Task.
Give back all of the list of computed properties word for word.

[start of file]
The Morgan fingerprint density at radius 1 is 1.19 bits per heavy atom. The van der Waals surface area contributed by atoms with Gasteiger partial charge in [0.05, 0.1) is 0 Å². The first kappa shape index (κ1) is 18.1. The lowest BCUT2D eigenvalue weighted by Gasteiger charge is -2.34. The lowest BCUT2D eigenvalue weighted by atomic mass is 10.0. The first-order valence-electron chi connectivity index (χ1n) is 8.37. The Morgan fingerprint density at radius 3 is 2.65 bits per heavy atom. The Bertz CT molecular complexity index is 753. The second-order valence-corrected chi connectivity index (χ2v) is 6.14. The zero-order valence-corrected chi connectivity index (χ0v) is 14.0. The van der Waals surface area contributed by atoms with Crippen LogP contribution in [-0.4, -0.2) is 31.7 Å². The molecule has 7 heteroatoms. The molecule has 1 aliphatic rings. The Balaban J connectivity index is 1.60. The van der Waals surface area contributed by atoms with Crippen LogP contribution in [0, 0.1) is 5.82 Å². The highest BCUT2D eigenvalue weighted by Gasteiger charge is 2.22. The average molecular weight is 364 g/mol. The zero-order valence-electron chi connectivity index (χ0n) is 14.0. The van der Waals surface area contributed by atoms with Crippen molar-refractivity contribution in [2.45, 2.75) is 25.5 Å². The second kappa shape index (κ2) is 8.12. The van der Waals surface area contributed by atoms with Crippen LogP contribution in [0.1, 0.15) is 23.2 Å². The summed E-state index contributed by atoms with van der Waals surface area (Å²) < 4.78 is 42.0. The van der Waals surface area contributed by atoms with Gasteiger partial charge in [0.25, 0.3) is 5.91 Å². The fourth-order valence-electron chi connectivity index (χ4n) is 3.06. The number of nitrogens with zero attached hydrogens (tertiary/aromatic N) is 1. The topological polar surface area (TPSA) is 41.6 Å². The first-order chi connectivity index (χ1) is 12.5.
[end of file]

The Morgan fingerprint density at radius 1 is 1.19 bits per heavy atom. The van der Waals surface area contributed by atoms with Gasteiger partial charge in [0.05, 0.1) is 0 Å². The first kappa shape index (κ1) is 18.1. The lowest BCUT2D eigenvalue weighted by Gasteiger charge is -2.34. The lowest BCUT2D eigenvalue weighted by atomic mass is 10.0. The first-order valence-electron chi connectivity index (χ1n) is 8.37. The Morgan fingerprint density at radius 3 is 2.65 bits per heavy atom. The Bertz CT molecular complexity index is 753. The second-order valence-corrected chi connectivity index (χ2v) is 6.14. The zero-order valence-corrected chi connectivity index (χ0v) is 14.0. The van der Waals surface area contributed by atoms with Crippen LogP contribution in [-0.4, -0.2) is 31.7 Å². The molecule has 7 heteroatoms. The molecule has 1 aliphatic rings. The Balaban J connectivity index is 1.60. The van der Waals surface area contributed by atoms with Crippen LogP contribution in [0, 0.1) is 5.82 Å². The highest BCUT2D eigenvalue weighted by Gasteiger charge is 2.22. The average molecular weight is 364 g/mol. The zero-order valence-electron chi connectivity index (χ0n) is 14.0. The van der Waals surface area contributed by atoms with Crippen molar-refractivity contribution in [2.45, 2.75) is 25.5 Å². The second kappa shape index (κ2) is 8.12. The van der Waals surface area contributed by atoms with Crippen LogP contribution in [0.1, 0.15) is 23.2 Å². The summed E-state index contributed by atoms with van der Waals surface area (Å²) < 4.78 is 42.0. The van der Waals surface area contributed by atoms with Gasteiger partial charge in [0.25, 0.3) is 5.91 Å². The fourth-order valence-electron chi connectivity index (χ4n) is 3.06. The number of nitrogens with zero attached hydrogens (tertiary/aromatic N) is 1. The topological polar surface area (TPSA) is 41.6 Å². The first-order chi connectivity index (χ1) is 12.5.